ATLANTA, GA (WALB) - The Supreme Court of Georgia has denied an appeal involving a Tift County public schools teacher who disparaged the Black Lives Matter movement on Facebook in 2015 and was suspended for five days by the school board.
However, the court expressed concerns about suppressing First Amendment rights by government authorities.
Supreme Court Justice Nels S. D. Peterson wrote that he agrees that the school officials are entitled to 'qualified immunity,' and he agrees with the high court's refusal to hear Kelly Tucker's appeal.
However, "I write separately to express my grave concerns that the school officials may well have violated Tucker's First Amendment rights," said Peterson, who is joined by Chief Justice P. Harris Hines and Justice Keith R. Blackwell.
"American courts have long been jealous guardians of the right to free speech," the judges said. And, "If there is a bedrock principle underlying the First Amendment, it is that the government may not prohibit the expression of an idea simply because society finds the idea itself offensive or disagreeable," they said, quoting the U.S. Supreme Court's 1989 decision in Texas v. Johnson.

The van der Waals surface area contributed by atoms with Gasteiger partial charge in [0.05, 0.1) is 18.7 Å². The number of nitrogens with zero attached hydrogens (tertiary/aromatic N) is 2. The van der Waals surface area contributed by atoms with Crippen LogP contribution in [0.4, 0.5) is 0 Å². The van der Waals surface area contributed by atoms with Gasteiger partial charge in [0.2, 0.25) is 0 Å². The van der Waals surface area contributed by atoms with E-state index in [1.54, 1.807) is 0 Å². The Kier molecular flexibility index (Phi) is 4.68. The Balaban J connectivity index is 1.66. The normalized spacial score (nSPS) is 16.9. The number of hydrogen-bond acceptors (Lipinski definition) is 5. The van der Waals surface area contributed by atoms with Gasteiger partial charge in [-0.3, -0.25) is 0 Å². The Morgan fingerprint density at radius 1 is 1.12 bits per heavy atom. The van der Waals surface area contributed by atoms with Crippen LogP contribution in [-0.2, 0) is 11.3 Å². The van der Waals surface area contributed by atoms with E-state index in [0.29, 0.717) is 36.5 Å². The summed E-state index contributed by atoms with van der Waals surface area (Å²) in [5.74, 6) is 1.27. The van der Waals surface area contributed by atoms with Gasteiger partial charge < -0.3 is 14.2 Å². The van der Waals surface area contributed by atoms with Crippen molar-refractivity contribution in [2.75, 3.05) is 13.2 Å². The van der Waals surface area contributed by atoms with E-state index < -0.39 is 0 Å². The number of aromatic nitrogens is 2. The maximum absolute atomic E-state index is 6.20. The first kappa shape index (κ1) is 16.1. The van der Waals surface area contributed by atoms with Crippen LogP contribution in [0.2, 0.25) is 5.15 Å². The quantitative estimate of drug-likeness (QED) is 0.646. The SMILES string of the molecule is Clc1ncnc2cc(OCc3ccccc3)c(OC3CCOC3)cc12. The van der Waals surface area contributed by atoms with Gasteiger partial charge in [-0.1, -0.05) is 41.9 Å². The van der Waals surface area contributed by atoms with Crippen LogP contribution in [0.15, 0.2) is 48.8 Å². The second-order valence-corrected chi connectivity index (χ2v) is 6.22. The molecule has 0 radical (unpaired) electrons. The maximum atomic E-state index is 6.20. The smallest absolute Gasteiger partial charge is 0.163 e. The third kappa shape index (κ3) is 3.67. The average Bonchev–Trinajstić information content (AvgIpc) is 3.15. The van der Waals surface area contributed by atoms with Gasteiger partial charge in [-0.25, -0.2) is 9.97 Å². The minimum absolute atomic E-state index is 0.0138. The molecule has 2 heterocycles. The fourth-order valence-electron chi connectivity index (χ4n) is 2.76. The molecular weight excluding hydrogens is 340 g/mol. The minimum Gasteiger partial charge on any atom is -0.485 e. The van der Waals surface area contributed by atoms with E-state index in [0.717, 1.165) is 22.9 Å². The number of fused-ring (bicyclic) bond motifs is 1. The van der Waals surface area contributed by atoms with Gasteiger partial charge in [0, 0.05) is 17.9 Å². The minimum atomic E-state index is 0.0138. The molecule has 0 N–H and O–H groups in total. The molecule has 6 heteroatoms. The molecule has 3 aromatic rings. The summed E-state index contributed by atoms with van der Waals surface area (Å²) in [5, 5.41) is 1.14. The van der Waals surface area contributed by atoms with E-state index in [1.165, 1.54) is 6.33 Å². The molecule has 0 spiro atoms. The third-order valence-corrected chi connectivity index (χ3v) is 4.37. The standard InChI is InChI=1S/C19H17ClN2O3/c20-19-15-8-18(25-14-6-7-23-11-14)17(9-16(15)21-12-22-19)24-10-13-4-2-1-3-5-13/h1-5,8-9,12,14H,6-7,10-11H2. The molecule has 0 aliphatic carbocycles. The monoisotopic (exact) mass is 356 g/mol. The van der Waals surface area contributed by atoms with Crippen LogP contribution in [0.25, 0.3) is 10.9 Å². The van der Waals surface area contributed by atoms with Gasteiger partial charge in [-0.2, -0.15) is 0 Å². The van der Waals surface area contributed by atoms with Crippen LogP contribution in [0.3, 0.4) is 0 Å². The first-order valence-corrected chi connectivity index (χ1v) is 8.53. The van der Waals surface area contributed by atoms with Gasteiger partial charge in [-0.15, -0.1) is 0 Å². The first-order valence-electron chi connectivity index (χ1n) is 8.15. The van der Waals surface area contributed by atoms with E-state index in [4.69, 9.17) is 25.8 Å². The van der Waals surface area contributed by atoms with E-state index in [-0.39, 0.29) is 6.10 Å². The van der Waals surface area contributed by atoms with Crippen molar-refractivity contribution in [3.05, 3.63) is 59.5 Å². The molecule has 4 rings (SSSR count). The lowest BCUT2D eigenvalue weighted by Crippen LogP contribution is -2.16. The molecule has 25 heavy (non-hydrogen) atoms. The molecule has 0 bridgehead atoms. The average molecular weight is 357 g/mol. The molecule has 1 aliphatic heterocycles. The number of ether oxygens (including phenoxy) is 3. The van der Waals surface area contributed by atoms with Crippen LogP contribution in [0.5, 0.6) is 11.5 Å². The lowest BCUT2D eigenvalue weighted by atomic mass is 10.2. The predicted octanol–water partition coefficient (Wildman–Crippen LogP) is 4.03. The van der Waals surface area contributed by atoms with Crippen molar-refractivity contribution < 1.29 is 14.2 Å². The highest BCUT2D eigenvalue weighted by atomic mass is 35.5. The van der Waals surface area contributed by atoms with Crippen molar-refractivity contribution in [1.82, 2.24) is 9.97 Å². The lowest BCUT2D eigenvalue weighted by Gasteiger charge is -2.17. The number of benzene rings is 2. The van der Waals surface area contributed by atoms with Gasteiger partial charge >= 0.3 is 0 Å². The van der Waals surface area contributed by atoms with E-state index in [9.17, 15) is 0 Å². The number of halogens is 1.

Kelly Tucker, a teacher at 8th Street Middle School in Tifton, made the post about the unrest in Ferguson, Missouri. On December 6, 2015, Tucker commented on a Facebook post with racially charged remarks, according to the Tift County School Board's attorney.
The post was read in the hearing as follows: "It's turned into a race matter. What about the thugs that beat the father in his vehicle because he didn't slow down? What about the thugs that shot the college baseball player because they were bored? The list can go on and on. If the dude hadn't have stolen, he would be alive. I think signs should read, take the hood off your head and pull up your dang pants and quit impregnating everybody. I'm tired of paying for these sorry [expletive] thugs. I would much rather my hard earned money, that the government takes, go to people who need it, such as abusive adults with children. Not to mention the animals that they beat and fight too. That's all I'm saying."
The school board attorney says it went viral and that it was offensive, violating a code of ethics for educators.
But Tucker's attorney said no specific race was pointed out and that she was only speaking from opinion. He said the post was just one in a continuing dialogue.
The attorney also said there was another comment made by Tucker saying, "All lives matter."
At the time, Superintendent Patrick Atwater said beyond this incident, Tucker was a great teacher.?